July 22, 2014 // Local

Catholic singles find home in faith community

The young adult group from St. Elizabeth Ann Seton Parish gathers for faith formation events as well as social activities. Pictured from left are Danielle Rush, Sean Clerget, Bobby Slocum, Craig from the curling club, Matt Sorg, Molly Slocum, Teresa Trout, Jim from the curling club, Trisha Trout and Susan Grothouse.

FORT WAYNE — Being single at an age when many contemporaries are marrying and even starting families can make maintaining a fulfilling social life difficult. Add to that the faith component and some young adults find it a very real challenge to develop and sustain relationships that meet their social and spiritual needs.

One grassroots group of twenty-something Catholics on the southwest side of Fort Wayne, led by Molly Slocum, has formed to meet that challenge. Slocum, the director of religious education at St. Elizabeth Ann Seton Parish, says, though her ministry of overseeing the weekly faith formation of 550 students in kindergarten through eighth grades and supporting the 100 volunteer catechists there keeps her busy, being single in Fort Wayne is complicated.

“In general, it’s difficult to be single here because it’s very family oriented. Most you meet are married. … As a Catholic you add another layer in finding someone who has the same faith,” she says. “The young adults are transient — they move to the big cities. There’s not a well established young adult presence here.”

Slocum, a Bishop Luers graduate who earned an early childhood education degree from Xavier University has taught in Alaska as well as in the Southwest Allen County public schools before teaching first and second grades at St. Joseph-St. Elizabeth School. When she was asked to step up as director of the religion program in early 2013, she recognized, “This is where God wants me to be.”

It was the consensus of the staff at St. Elizabeth Ann Seton Parish recently that the young adult presence was essential to the life of their faith community. So it was agreed that Slocum would facilitate an ARISE group for young adults. ARISE Together in Christ is a three-year, parish-centered process of spiritual renewal and evangelization for all ages.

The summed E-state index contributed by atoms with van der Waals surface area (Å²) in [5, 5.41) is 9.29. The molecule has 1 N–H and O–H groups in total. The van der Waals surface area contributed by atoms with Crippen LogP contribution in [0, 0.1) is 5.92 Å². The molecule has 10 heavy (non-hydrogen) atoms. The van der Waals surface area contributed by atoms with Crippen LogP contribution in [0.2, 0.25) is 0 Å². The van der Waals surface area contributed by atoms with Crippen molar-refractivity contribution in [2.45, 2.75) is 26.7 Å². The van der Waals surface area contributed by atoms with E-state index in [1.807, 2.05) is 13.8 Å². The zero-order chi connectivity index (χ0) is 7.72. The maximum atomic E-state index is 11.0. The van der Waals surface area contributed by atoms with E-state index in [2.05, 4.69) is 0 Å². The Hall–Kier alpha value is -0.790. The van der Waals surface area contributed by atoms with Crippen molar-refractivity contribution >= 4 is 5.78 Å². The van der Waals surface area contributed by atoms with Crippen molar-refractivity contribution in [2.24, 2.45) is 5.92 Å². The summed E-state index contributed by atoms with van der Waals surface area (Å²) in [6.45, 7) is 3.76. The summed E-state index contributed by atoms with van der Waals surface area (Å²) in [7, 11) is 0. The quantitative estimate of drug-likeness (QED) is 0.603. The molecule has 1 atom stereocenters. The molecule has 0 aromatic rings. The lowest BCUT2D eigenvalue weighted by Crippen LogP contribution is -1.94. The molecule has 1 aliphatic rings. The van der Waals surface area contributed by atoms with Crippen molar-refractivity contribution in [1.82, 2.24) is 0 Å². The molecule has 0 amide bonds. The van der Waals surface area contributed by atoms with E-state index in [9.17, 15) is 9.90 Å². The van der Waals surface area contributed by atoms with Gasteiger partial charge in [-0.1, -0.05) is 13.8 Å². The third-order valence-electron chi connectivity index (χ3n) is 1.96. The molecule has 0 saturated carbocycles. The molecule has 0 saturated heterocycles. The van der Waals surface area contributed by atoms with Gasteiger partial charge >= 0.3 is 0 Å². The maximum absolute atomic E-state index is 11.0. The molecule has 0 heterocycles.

“We started in the fall ARISE season with eight to 10 people,” Slocum relates. “We developed good relationships. We even went sledding together and out to coffee,” she adds.

In spring the group, who now has a Facebook presence, opted for a weekly Lenten Bible study and much to Slocum’s delight the group doubled in size to 20-25 members with the help of a little recruiting from the original members. For more structured events in the fall, Slocum says the group will meet at different times and come together for Mass.

As the group continues to gel and their faith is challenged to grow, the social climate is expanding as well. “In between the fall and spring sessions we do social things,” says Slocum, who explained how the group recently experienced curling, the sport of sliding stones on a sheet of ice. Slocum hopes to establish a core group soon that will guide the young adult group as it expands.

The members attend other faith events in the diocese such as Theology on Tap, a monthly speaker and conversation series for young adults, and Slocum reports a service component is developing within the group with volunteer service trips to St. Mary’s Soup Kitchen and the hope of establishing a game night at Saint Anne Home and Retirement Community.

Another founding member of the young adult group, 27-year-old Sean Clerget, is new to Fort Wayne and found it important to step up and join in. “There are certainly challenges for unmarried Catholic young adults in their 20s and 30s. Many parishes don’t really know how to relate to this segment of the population and that is not necessarily the fault of the parishes. We are a diverse group, often focused on careers, and many of us move frequently. Ultimately unmarried Catholic adults have to take initiative themselves and have to work hard to build communities and sustain friendships,” he says.

But he notes there is a positive side to being a single Catholic as well. “Not having the family responsibilities of a married person or of a parent, young adults sometimes have the ability to be more involved in their parishes. One of the great things about this time in life is the opportunity to volunteer and hopefully have an impact on others while growing in your own faith at the same time,” he relates.

Though Slocum feels there is still a misconception among young adults about the truth of the Catholic Church, she has great hope for the future of the young adult presence in the diocese. “I hope it continues to grow. We’ll take small steps to establish a continuous presence. … We’re letting the Spirit guide us and taking it as it comes,” she says, adding, “It’s important to have a faith community. … We can reach out to the community and do works of mercy. We can truly be Christ’s presence in the world. We’ve always been called to that. … It helps to have a group to do these things with,” she says.

Slocum feels the Church and the diocese are both working slowly to improve the sense of community for Catholic young adults. “Lots of young adults are looking for a place for community — to feel welcome. Pope Francis is doing a nice job. The Church is giving the message that we can be that home,” she concludes.

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